Despite defendant's arguments to the contrary, injury to
sellers inflicted through a horizontal price-fixing conspiracy of
buyers constitutes an antitrust injury which is actionable by the
seller. See Mandeville Island Farms, 334 U.S. at 235. As
framed by the Supreme Court in considering a dismissal of a
plaintiff's complaint by the district court, the issue presented
in Mandeville was "whether, in the circumstances pleaded,
California sugar refiners who sell sugar in interstate commerce
[the purchasers] may agree among themselves to pay a uniform
price for sugar beets grown in California without incurring
liability to the local beet growers [the sellers] under the Act."
Id. at 221. The Court concluded that sugar refiners could not escape liability under the Sherman Act and found it "clear that
the agreement is the sort of combination condemned by the Act,
even though the price-fixing was by purchasers, and the persons
specially injured under the treble damage claim are sellers, not
customers or consumers." Id.
In view of the above, the Court finds that plaintiffs have
sufficiently pled a restraint in trade resulting in "antitrust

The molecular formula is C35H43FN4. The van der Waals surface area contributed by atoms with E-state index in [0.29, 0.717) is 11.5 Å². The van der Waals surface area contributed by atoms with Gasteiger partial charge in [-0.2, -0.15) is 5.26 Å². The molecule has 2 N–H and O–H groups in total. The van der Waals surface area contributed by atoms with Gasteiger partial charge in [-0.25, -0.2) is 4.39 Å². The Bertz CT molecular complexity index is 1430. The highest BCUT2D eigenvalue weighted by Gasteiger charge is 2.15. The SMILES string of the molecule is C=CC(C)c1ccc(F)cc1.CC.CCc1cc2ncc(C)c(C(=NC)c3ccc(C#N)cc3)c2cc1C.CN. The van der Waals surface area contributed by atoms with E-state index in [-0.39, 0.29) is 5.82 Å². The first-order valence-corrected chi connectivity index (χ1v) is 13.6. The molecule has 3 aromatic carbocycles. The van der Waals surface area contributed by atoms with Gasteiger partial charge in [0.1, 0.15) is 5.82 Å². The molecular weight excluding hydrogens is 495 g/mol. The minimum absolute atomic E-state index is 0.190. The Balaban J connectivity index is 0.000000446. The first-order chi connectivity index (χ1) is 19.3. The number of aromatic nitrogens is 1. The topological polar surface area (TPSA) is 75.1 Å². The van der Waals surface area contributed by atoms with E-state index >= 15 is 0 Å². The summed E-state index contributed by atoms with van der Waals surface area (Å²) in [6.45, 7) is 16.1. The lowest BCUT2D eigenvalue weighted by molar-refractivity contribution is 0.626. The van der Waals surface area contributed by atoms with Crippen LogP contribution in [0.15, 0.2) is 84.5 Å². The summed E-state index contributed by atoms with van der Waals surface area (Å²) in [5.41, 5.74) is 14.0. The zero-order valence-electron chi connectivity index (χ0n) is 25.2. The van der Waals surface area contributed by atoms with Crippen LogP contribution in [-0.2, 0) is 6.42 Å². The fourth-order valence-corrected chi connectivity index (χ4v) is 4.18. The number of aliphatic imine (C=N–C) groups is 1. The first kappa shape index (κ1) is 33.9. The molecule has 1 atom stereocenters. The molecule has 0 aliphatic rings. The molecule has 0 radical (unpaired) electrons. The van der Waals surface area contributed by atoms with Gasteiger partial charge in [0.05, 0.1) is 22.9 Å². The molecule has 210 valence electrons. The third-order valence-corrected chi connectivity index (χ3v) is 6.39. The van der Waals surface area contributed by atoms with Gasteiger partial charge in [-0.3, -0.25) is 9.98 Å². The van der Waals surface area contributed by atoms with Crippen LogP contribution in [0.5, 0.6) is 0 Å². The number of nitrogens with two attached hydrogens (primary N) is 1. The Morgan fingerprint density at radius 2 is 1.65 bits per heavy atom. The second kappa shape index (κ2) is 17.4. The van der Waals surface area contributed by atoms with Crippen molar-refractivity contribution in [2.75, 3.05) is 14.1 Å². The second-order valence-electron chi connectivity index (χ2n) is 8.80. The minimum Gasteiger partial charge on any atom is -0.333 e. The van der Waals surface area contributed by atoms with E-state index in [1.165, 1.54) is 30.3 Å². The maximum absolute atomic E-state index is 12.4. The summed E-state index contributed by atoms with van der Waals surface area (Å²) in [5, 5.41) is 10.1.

injury" that is actionable by plaintiff under the antitrust laws.
The "existence of an `antitrust injury' is not typically resolved
through motions to dismiss," Brader v. Allegheny Gen. Hosp.,
64 F.3d 869, 876 (3d Cir. 1995), and defendant has provided an
insufficient basis for the Court to find the instant case to be
Having found that an injury of the type protected by the
antitrust laws has been pled, the Court turns to the elements
necessary to establish a cause of action under the Sherman Act.
C. Section 1 Violations.
Section 1 of Sherman Act states that "[e]very contract,
combination in the form of trust or otherwise, or conspiracy, in
restraint of trade or commerce among the several States, or with
foreign nations is hereby declared illegal." 15 U.S.C. § 1. In
this Circuit, three elements must be alleged to sustain a cause
of action under section 1 of the Sherman Act: a contract,
combination or conspiracy; a restraint of trade; and an effect on interstate commerce. See Fuentes v. South Hills Cardiology,
946 F.2d 196, 199 (3d Cir. 1990) (citing Weiss v. York
Hospital, 745 F.2d 786, 812 (3d Cir. 1984), cert. denied,
470 U.S. 1060 (1985)). Because the effects of defendant's alleged
activities on interstate commerce are not disputed by the
parties, the Court will determine if the first two elements have
been sufficiently pled to state a cause of action.
1. Contract, Combination or Conspiracy.*fn8
Advance PCS argues that the dismissal of the complaint is
warranted because the plaintiffs have failed to plead the
existence of a horizontal conspiracy. In its view, "[a]
horizontal price-fixing agreement is an agreement among
competitors fixing their prices . . . [but] the Complaint does
not allege the existence of any agreement here." The Court
According to the Supreme Court, the "fixing of prices by one
member of a group pursuant to express delegation, acquiescence,